UBC Faculty Research and Publications

Consumption of a dietary portfolio of cholesterol lowering foods improves blood lipids without affecting concentrations of fat soluble compounds Ramprasath, Vanu R; Jenkins, David J; Lamarche, Benoit; Kendall, Cyril W; Faulkner, Dorothea; Cermakova, Luba; Couture, Patrick; Ireland, Chris; Abdulnour, Shahad; Patel, Darshna; Bashyam, Balachandran; Srichaikul, Korbua; de Souza, Russell J; Vidgen, Edward; Josse, Robert G; Leiter, Lawrence A; Connelly, Philip W; Frohlich, Jiri; Jones, Peter J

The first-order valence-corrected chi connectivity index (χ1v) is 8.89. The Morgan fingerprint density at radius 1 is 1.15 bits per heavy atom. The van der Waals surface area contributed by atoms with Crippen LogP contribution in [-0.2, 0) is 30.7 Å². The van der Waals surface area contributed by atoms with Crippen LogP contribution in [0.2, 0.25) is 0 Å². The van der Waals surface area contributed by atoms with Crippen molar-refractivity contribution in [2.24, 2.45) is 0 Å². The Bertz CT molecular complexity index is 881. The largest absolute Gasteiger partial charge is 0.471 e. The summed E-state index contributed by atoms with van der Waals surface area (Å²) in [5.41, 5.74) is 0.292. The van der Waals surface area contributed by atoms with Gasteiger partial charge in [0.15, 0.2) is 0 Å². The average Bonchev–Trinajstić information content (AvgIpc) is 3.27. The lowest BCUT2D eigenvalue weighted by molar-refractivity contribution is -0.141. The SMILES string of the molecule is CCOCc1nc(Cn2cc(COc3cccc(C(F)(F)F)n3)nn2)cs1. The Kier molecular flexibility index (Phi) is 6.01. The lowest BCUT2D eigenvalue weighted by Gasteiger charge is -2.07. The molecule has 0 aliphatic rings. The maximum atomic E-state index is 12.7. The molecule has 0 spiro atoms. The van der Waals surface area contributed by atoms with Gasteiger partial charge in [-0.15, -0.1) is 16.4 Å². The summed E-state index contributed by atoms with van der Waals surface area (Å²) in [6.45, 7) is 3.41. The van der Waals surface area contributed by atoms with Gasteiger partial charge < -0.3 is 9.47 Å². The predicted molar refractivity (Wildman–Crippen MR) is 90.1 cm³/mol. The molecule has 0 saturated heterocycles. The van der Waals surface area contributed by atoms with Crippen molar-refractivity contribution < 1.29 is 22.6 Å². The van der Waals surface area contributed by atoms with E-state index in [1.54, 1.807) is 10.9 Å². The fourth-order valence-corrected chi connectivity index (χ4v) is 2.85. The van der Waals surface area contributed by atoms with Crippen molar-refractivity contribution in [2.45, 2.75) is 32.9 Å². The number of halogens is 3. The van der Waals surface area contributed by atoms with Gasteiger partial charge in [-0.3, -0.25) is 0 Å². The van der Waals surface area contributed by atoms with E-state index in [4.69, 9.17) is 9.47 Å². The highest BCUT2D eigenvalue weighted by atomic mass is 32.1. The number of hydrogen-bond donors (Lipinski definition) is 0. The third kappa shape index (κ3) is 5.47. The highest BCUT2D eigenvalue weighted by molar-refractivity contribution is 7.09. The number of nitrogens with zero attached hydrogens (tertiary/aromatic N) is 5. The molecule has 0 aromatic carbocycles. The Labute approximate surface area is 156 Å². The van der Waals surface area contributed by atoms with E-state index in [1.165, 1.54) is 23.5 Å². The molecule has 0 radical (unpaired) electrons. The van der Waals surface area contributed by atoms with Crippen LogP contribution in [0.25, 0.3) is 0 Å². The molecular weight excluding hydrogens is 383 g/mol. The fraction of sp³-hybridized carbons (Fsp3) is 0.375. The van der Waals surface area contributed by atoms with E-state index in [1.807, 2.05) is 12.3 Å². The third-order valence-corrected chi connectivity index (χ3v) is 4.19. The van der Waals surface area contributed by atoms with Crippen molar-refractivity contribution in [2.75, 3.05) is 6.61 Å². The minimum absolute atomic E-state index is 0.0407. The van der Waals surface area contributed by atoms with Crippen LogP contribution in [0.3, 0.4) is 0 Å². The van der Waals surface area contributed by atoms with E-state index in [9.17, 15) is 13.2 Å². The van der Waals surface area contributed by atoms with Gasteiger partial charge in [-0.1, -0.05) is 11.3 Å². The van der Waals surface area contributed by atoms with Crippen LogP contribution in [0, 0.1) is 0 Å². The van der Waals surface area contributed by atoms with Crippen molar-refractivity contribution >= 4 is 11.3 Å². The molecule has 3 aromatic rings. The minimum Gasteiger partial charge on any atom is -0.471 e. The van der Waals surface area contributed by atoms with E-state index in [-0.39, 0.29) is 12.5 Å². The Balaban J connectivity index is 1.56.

Background: Consumption of a cholesterol lowering dietary portfolio including plant sterols (PS), viscous fibre, soy proteins and nuts for 6 months improves blood lipid profile. Plant sterols reduce blood cholesterol by inhibiting intestinal cholesterol absorption and concerns have been raised whether PS consumption reduces fat soluble vitamin absorption. Objective The objective was to determine effects of consumption of a cholesterol lowering dietary portfolio on circulating concentrations of PS and fat soluble vitamins. Methods Using a parallel design study, 351 hyperlipidemic participants from 4 centres across Canada were randomized to 1 of 3 groups. Participants followed dietary advice with control or portfolio diet. Participants on routine and intensive portfolio involved 2 and 7 clinic visits, respectively, over 6 months. Results No changes in plasma concentrations of α and γ tocopherol, lutein, lycopene and retinol, but decreased β-carotene concentrations were observed with intensive (week 12:p = 0.045; week 24:p = 0.039) and routine (week 12:p = 0.031; week 24:p = 0.078) portfolio groups compared to control. However, cholesterol adjusted β-carotene and fat soluble compound concentrations were not different compared to control. Plasma PS concentrations were increased with intensive (campesterol:p = 0.012; β-sitosterol:p = 0.035) and routine (campesterol: p = 0.034; β-sitosterol: p = 0.080) portfolio groups compared to control. Plasma cholesterol-adjusted campesterol and β-sitosterol concentrations were negatively correlated (p 

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